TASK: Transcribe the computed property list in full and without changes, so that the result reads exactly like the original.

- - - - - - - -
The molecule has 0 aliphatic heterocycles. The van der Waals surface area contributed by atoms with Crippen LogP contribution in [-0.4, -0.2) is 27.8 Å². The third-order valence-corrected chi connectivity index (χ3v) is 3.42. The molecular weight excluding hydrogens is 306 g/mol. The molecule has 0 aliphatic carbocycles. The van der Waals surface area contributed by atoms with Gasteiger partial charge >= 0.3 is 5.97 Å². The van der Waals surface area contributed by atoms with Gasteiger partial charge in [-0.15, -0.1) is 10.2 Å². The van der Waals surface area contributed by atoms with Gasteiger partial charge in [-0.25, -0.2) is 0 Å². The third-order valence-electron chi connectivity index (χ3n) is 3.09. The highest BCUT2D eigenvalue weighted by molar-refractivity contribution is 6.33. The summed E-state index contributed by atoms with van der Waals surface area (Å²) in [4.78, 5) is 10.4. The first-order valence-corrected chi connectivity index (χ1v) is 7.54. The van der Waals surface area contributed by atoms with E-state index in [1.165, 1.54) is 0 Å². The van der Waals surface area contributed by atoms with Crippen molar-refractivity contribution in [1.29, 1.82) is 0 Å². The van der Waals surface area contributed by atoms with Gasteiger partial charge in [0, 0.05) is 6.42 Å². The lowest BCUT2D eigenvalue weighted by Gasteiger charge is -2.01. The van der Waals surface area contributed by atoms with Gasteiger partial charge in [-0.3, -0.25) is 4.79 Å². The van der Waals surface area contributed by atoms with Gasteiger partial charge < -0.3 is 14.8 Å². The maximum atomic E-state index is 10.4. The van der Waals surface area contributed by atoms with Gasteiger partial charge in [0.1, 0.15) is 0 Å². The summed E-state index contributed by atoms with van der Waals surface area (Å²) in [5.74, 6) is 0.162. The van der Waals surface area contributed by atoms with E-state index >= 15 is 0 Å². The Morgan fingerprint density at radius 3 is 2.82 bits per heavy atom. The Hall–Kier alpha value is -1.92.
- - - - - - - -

The molecule has 0 aliphatic heterocycles. The van der Waals surface area contributed by atoms with Crippen LogP contribution in [-0.4, -0.2) is 27.8 Å². The third-order valence-corrected chi connectivity index (χ3v) is 3.42. The molecular weight excluding hydrogens is 306 g/mol. The molecule has 0 aliphatic carbocycles. The van der Waals surface area contributed by atoms with Gasteiger partial charge >= 0.3 is 5.97 Å². The van der Waals surface area contributed by atoms with Gasteiger partial charge in [-0.15, -0.1) is 10.2 Å². The van der Waals surface area contributed by atoms with Gasteiger partial charge in [-0.25, -0.2) is 0 Å². The third-order valence-electron chi connectivity index (χ3n) is 3.09. The highest BCUT2D eigenvalue weighted by molar-refractivity contribution is 6.33. The summed E-state index contributed by atoms with van der Waals surface area (Å²) in [4.78, 5) is 10.4. The first-order valence-corrected chi connectivity index (χ1v) is 7.54. The van der Waals surface area contributed by atoms with E-state index in [1.165, 1.54) is 0 Å². The van der Waals surface area contributed by atoms with Crippen molar-refractivity contribution in [1.29, 1.82) is 0 Å². The van der Waals surface area contributed by atoms with Gasteiger partial charge in [0, 0.05) is 6.42 Å². The lowest BCUT2D eigenvalue weighted by Gasteiger charge is -2.01. The van der Waals surface area contributed by atoms with Gasteiger partial charge in [-0.3, -0.25) is 4.79 Å². The van der Waals surface area contributed by atoms with Gasteiger partial charge < -0.3 is 14.8 Å². The maximum atomic E-state index is 10.4. The van der Waals surface area contributed by atoms with Gasteiger partial charge in [0.1, 0.15) is 0 Å². The summed E-state index contributed by atoms with van der Waals surface area (Å²) in [5.74, 6) is 0.162. The van der Waals surface area contributed by atoms with E-state index >= 15 is 0 Å². The Morgan fingerprint density at radius 3 is 2.82 bits per heavy atom. The Hall–Kier alpha value is -1.92.